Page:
LAS VEGAS – Here in this gambling mecca, dreams are fulfilled and shattered on a nightly basis. On Monday night, Gonzaga’s veteran basketball team effectively told the young Pepperdine Waves: Keep dreamin’.
The senior-less Waves, who lost close games with Gonzaga in both regular-season meetings, scored the first basket of the second half to forge a 35-35 tie. The seventh-ranked Bulldogs responded by sinking 13 of 17 shots in the first 9½ minutes of the half during a dazzling 30-8 run that spurred Gonzaga’s 79-61 victory in the semifinals of the West Coast Conference tournament.
“That was easily the most fun we’ve had in a game this year,” Byron Wesley said after scoring a season-high 25 points in the rout.
Wesley might need to amend his statement as soon as Tuesday night. BYU, the team that snapped Gonzaga’s 22-game winning streak Feb. 28, provides the opposition in Tuesday’s title game at the sold-out Orleans Arena (6 p.m., ESPN).
“We’re definitely looking forward to that match-up,” Wesley told reporters before the BYU-Portland game even started. “Hopefully, BYU wins so we can redeem ourselves for what they did to us on our Senior Night.”
The second-seeded Cougars (25-8 with an eight-game winning streak) are the only WCC team that approaches top-seeded Gonzaga (31-2) in size, depth and offensive skill. As a bonus, do-everything, play-everywhere junior Kyle Collingsworth is flat-out tough. Also, the two-time defending champion Bulldogs downed BYU in last year’s title game.
At the start of Monday play, BYU ranked second in the nation in scoring (83.8), partly because they ranked first in free-throw attempts (824, compared to 670 for Gonzaga). Not coincidentally, BYU guard Tyler Haws — who can pop a 3-pointer or drive to the basket with equal aplomb – ranked third in scoring (22.2) and second in free throws made.
Gonzaga might want to take notes when BYU goes to the line, since the Cougars ranked fifth in free-throw shooting percentage at 76.8. Gonzaga shoots a respectable 69.2 percent, but Monday marked the third time they’ve converted less than half their free throws. GU went 9-for-19 (47.4 percent), and Wesley was 3-for-8.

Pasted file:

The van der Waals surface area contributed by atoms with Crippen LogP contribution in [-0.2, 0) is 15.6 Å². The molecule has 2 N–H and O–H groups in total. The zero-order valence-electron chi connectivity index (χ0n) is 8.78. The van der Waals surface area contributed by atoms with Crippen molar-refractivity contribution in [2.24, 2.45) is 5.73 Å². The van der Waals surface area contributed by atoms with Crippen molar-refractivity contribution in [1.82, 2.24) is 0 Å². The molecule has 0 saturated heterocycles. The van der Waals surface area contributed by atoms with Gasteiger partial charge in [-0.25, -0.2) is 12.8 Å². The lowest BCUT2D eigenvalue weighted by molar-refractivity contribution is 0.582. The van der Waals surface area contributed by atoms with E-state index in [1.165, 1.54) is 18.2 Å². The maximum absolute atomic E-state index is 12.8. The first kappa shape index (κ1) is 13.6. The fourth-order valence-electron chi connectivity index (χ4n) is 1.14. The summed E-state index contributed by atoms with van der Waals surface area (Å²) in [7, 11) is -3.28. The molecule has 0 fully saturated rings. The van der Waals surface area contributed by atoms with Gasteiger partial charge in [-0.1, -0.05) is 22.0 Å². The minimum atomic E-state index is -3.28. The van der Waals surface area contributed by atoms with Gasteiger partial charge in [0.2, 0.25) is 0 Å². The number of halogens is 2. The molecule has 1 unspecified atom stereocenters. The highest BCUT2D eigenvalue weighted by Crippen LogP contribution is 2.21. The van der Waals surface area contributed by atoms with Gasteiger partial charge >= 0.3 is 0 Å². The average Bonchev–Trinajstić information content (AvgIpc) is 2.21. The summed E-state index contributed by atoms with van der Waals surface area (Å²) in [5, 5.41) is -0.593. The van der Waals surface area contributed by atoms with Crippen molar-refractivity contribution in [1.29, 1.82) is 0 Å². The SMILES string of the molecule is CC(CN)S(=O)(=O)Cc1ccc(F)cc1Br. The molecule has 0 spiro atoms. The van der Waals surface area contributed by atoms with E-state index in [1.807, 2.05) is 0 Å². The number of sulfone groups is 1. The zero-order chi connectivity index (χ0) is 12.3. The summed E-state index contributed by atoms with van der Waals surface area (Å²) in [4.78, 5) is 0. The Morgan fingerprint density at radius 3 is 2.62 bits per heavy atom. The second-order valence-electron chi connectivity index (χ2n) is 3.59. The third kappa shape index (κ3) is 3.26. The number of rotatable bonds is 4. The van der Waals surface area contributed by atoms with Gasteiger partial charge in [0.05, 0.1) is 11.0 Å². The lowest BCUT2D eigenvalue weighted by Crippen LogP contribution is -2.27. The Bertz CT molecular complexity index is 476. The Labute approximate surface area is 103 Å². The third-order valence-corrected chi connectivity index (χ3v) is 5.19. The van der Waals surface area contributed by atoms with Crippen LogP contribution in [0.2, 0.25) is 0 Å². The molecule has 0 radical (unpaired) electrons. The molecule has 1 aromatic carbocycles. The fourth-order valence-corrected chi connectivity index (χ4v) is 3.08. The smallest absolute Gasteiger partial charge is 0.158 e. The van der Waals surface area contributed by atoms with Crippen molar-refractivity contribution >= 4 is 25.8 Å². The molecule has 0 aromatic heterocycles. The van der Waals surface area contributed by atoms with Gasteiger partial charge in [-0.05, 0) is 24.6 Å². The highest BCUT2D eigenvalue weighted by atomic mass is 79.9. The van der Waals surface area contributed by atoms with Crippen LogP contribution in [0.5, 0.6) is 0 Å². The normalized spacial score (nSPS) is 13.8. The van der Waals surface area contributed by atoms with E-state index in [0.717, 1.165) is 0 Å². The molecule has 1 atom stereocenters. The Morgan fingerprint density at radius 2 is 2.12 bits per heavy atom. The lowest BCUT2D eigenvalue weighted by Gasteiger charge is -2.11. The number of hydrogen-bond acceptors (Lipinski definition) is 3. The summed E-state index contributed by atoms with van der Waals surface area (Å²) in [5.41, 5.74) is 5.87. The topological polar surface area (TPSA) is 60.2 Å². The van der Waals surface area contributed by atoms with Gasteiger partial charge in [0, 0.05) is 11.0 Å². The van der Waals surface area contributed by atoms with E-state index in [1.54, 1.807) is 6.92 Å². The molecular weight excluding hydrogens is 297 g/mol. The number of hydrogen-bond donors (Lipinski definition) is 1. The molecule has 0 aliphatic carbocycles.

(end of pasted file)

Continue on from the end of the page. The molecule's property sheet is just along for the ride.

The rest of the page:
Of course, poor free-throw shooting can be covered nicely when you lead the nation in field-goal shooting percentage (52.4) and also rank among the best in points per game (78.8) and 3-point shooting percentage (40.3). Gonzaga shot 52.5 percent Monday, including 47.1 percent (8-for-17) from beyond the arc against a Pepperdine team that led the nation in 3-point shooting percentage defense at 25.6.
Bruising center Przemek Karnowski complemented he perimeter game with 13 points gathered in the paint, and Kyle Wiltjer again provided an impressive mix of offense from all over the floor.
“That’s when, obviously, we’re at our best,” coach Mark Few said. “We can spread you out and post you with our bigs.”
Wiltjer missed the final minutes of Gonzaga’s previous game Saturday after suffering a hip injury. He started Monday, played 31 minutes and produced 17 points and nine rebounds.
“He showed a lot of courage,” Gonzaga coach Mark Few said.
Whaddaya expect, coach? After all, Wiltjer is the son of a former hockey player from Canada. Kyle grew up in Portland, but one presumes his dad fed him pucks for breakfast to toughen him up.
Pepperdine (18-13) could have used some hockey sticks and goalie equipment to slow down the Zags in the second half.
“That’s probably one of the funnest halves I’ve played here,” said Kyle Dranginis, a redshirt junior guard who provided yet another strong performance off the bench for the Bulldogs.
Now the Bulldogs move on, playing in the title game for the 18th consecutive year (“a pretty amazing feat,” Few allowed) en route to their 17th consecutive NCAA tournament (“Just a crazy, incredible streak”). A win Tuesday ties the school record of 32, set by the 2012-13 team that was ranked first in the nation.
“I’m tellin’ ya, if you get 30 in college basketball, that is a hell of a feat,” Few said. “I don’t care if you’re Kentucky or Duke or (North) Carolina.”
Or, for that matter, Gonzaga.